vonskippy's comment below shows his lack of proper reading skills.

First off, the mention of 'Safari' for his webbrowser should have twigged him that the author was running Mac OSX, not Linux.

Second, the final recommendation from the author was for Unix (which he also noted concerned other flavors of Unix besides Linux).

Sounds like vonskippy appears to be an MS fanboy rather than a real Systems Architect (note I emphasize SYSTEMS).

----
Ken
Slackin' since 1993
Registered Linux user #296561

99% windows only experience

Well some of us use Macs and Linux and when we network with them or connect them to other devices, they just work without any technical know how. Linux can be harder to set up, but when set up it doesn't fall apart, unlike Windows. This comment is probably from an IT shop with years of experience with Windows and knows next to nothing about the UNIXes. If this is your experience than Windows will probably "work" provided you constantly maintain and fiddle with it. Well I tried networking Windows - a supported version with DSL - I followed all the directions exactly - and it didn't work. Same with my mom. Now enter the Mac and Linux. I plug it in reboot my computer and it works. The set up was only a couple minutes and it worked fine the first time. Another difference of course was this was cable Internet. 99% of the problems in software are caused by Microsoft. People that spend all their time learning how to use Windows are probably going to be able to get reasonable performance out of it. What they don't realize that if they knew only 1% of what they knew about Windows about a Mac and Linux they would be 10x as productive on UNIX based systems like OS X and Linux.

Mac, Linux experience

How much experience do You have with Mac OS X 10.4, Ubuntu 6.06, Fedora Core 5, and Suse 10.1? Most people that say they have as many problems with Macs and Linux as Windows are comparing an ancient version of the Mac or Linux to the latest version of Windows.

Comment viewing options

Select your preferred way to display the comments and click "Save settings" to activate your changes.

More in Tux Machines

How To Create Virtual Hosts On Apache Server To Host Multiple Websites

If you have apache installed, you probably know what localhost is. Localhost allows a single website to be hosted locally. However, when using virtual hosts, you can host multiple websites on the single server. The process is fairly simple and I will demonstrate it here itself. Read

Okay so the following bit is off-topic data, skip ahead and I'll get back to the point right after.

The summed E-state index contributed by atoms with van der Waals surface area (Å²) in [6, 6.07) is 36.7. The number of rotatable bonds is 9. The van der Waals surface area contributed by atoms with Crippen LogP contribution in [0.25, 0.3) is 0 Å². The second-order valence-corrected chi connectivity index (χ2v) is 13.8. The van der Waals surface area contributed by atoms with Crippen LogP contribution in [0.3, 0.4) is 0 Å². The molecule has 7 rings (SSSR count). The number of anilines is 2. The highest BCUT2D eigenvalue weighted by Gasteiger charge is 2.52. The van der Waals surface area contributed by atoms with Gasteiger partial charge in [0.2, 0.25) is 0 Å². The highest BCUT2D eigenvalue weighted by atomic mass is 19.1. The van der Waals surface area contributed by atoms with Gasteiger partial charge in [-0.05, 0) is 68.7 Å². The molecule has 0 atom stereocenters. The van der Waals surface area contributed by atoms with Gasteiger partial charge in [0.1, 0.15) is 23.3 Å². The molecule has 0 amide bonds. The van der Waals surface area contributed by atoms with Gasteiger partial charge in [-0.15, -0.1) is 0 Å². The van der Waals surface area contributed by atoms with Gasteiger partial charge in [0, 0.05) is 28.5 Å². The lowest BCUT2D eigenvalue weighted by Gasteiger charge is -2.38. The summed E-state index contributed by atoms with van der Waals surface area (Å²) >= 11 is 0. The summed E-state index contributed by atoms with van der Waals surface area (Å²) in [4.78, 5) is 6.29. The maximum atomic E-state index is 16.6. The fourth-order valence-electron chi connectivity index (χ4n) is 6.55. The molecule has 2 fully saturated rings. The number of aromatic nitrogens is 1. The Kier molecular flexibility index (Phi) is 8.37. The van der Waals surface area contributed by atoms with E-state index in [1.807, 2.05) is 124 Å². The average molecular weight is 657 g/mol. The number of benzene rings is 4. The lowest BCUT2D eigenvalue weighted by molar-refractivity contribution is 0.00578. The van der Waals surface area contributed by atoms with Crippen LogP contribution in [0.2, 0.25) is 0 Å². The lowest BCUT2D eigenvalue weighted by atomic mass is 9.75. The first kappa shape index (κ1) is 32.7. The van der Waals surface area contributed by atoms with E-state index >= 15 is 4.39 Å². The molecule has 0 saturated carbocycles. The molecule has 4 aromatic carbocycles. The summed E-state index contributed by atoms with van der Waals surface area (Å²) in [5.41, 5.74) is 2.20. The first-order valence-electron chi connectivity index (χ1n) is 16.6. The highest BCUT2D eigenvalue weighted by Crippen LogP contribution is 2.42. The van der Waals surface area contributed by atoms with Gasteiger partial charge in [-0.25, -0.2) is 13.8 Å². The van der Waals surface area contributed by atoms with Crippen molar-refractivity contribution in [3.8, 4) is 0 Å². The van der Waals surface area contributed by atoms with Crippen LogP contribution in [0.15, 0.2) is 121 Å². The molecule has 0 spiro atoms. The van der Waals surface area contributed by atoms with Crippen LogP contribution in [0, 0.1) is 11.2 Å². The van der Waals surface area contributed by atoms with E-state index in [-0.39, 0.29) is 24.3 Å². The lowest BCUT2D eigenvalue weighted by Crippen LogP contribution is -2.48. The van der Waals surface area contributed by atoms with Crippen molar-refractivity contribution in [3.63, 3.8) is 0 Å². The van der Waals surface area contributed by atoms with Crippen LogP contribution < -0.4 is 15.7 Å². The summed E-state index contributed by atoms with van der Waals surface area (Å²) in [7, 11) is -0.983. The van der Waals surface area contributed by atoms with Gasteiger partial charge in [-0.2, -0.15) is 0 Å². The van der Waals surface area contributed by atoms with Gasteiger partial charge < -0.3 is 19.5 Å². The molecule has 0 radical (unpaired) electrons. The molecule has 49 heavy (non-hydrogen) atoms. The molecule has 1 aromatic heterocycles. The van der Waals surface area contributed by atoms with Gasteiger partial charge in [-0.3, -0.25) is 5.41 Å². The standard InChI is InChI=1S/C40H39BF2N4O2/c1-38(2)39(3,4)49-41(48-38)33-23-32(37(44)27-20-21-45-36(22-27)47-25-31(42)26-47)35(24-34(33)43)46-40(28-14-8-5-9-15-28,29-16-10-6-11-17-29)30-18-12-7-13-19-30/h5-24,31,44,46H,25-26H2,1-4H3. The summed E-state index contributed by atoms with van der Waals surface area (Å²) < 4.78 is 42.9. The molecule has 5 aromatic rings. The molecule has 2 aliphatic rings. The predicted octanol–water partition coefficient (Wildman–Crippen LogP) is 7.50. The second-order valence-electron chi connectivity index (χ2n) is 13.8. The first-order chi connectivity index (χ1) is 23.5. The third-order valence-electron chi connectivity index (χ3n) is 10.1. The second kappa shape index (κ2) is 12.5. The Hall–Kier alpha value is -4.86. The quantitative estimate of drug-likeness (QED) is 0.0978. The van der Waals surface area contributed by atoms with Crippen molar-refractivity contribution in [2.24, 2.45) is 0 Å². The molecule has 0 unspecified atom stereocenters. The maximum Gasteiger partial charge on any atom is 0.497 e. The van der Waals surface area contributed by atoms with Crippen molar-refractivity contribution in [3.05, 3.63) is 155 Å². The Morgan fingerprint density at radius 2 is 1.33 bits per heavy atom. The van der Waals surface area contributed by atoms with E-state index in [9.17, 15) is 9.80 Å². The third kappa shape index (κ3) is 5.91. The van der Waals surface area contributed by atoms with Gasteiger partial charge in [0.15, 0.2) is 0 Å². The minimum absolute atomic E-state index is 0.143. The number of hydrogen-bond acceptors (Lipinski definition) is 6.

more

Android Users: To Avoid Malware, Try the F-Droid App Store

In the early days of Android, co-founder Andy Rubin set the stage for the fledgling mobile operating system. Android’s mission was to create smarter mobile devices, ones that were more aware of their owner’s behavior and location.“If people are smart,” Rubin told Business Week in 2003, “that information starts getting aggregated into consumer products.” A decade and a half later, that goal has become a reality: Android-powered gadgets are in the hands of billions and are loaded with software shipped by Google, the world’s largest ad broker.Android Users: To Avoid Malware, Try the F-Droid App Store Read more

LibreELEC (Krypton) 8.2.3 MR

LibreELEC 8.2.3 is released to change our embedded pastebin provider from sprunge.us (RIP) to ix.io (working) so users can continue to submit logs to the forums through a URL without copy/pasting text or direct uploading log files. This is our preferred way to receive and read your log files so if you are not familiar with using the paste function please read this wiki article to find out how. The 8.2.3 release also solves an issue with continuity errors on USB DVB adaptors that has been troubling some 8.2 users for some time; kudos to user @jahutchi for tracking down the problem kernel commit. We also address a long-running crashing issue with Intel BayTrail hardware that needed some users to force max_cstate in kernel boot parameters, and for bonus credit users with an Intel NUC equipped with an LED can fiddle with the colours, as we backported the LED driver from our master branch. Read more

Linux 4.15 Expected To Be Released Today, But It Might Be 4.15-rc9

After going through release candidates the past eight weeks, the Linux 4.15 kernel is expected to be released later today by Linus Torvalds. Normally after RC7, the kernel is baked, but all the changes last week due to the fallout from Spectre/Meltdown led to RC8. But this past week, the pace of change has continued with many fixes still coming in. We'll likely see Linux 4.15.0 out today as Torvalds commented last week, but it wouldn't really be surprising if overtime is extended and instead we get 4.15-rc9 due to all of the changes this week and ongoing work still happening around Spectre and Meltdown mitigation. Read more